The Falcons took off from Atlanta on Sunday afternoon and arrived in Houston one week ahead of Super Bowl LI. The players received a Bose Care Package on the plane.
Heading into Super Bowl LI, MVP candidate Tom Brady is receiving a lot of praise for his ability to lead one of the best offenses in the NFL. TE Martellus Bennett, who earned a team-high seven touchdown catches during the regular season, has enjoyed the spotlight, too.
That acclaim is well-deserved, but New England's wide receivers, who have mostly flown under the radar, have played a significant role in that success.
WRs Julian Edelman, Chris Hogan and Malcolm Mitchell all reached at least 400 receiving yards in the regular season. Edelman led the way with 1,106, Hogan had 680 and Mitchell, a UGA product, reached 401 with just four starts. The trio combined for 11 touchdowns, and Danny Amendola, who has amassed 600 receiving yards in five of eight NFL campaigns, added four.
Hogan and Edelman have led the way in the playoffs with 275 and 255 receiving yards, respectively, and Hogan had the best day of his career in the AFC Championship Game, notching nine receptions for 180 receiving yards and two touchdowns.
None of these four would be confused with Julio Jones, but together, they helped New England create the third-best scoring offense in football.
"That is the kind of team you want to build," Brady said about his receiving corps. "You want to build a team that is very difficult to defend. If they are going to cover one guy, then you have to throw it to the other guy and we have to make the plays. If they are going to stop the pass, then you have to hand it off and make yards in the run game. That is what makes it challenging for defenses and that is the kind of pressure we need to put on them."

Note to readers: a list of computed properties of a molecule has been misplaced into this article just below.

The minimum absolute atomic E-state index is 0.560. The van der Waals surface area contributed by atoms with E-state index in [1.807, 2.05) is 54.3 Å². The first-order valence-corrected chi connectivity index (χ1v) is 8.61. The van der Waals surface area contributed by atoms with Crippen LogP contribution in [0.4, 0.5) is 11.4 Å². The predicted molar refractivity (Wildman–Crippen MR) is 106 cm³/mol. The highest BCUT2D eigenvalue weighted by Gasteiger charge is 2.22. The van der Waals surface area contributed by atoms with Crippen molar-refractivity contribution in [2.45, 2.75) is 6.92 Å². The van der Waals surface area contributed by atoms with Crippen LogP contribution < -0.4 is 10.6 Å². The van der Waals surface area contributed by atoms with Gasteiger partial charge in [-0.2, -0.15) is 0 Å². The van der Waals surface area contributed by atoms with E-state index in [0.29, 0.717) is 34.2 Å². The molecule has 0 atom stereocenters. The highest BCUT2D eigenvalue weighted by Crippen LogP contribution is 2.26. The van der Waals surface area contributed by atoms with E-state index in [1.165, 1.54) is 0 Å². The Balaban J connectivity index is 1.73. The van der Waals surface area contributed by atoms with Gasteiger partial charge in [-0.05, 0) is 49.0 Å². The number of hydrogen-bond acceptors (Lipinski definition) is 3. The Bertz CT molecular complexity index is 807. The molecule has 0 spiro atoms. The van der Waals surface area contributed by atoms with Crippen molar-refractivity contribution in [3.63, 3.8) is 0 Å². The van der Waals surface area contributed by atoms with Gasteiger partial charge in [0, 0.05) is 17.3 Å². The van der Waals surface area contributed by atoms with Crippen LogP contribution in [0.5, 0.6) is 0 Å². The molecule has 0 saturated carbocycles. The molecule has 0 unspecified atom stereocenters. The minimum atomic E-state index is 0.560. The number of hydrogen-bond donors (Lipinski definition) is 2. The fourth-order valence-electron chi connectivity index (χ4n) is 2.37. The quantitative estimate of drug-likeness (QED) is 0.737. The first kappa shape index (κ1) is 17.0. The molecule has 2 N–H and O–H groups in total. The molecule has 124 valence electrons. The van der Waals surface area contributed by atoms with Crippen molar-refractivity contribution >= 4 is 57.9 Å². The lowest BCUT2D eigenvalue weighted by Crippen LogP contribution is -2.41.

Though Brady's wideouts lack ideal size, they make up for that deficiency with a number of key traits. All of them have reliable hands. They're known for their quickness, which makes them dangerous on short and intermediate throws and allows them to exploit zone coverage. And, like many of their counterparts in Atlanta, they're excellent route-runners.
Those characteristics make Edelman, Amendola and Hogan strong fits in the Patriots' scheme.
"(The Pats like) smaller guys with quickness/change of direction, who can adjust/catch the ball well," one NFC personnel man told the New York Daily News. "(Guys who) also have confidence/tuffs/competes — maybe even a little 'chip on their shoulders' for always (having) been told they were always too small/slow."
Some analysts, including former NFL receiver Keyshawn Johnson, believe these wideouts are thriving because of their environment. Johnson went as far as to say some of them don't have what it takes to make other clubs' 53-man rosters.
The Patriots naturally disagree with this sentiment. And it's easy to see why. Working with Brady doesn't hurt, of course, but even though many of his targets were unknown commodities before joining New England, no system or quarterback can make an athlete consistently beat the world's best defensive backs.
1,100-plus-yard seasons like Edelman's, and dominating postseason outings like Hogan's, cannot be put together by any replacement-level player. It takes a lot of talent to accomplish those feats, and while others may not have recognized that skill in the past, Bill Belichick certainly has.
And by doing so, he's presented Atlanta's secondary with a formidable challenge in SBLI.
"I think that it the reason why we are at where we are at," Edelman said about the Patriots' offensive weapons. "Anytime you have a lot of guys who can makes plays, just through the years of playing that is usually the teams that go further. It is a good thing to have that."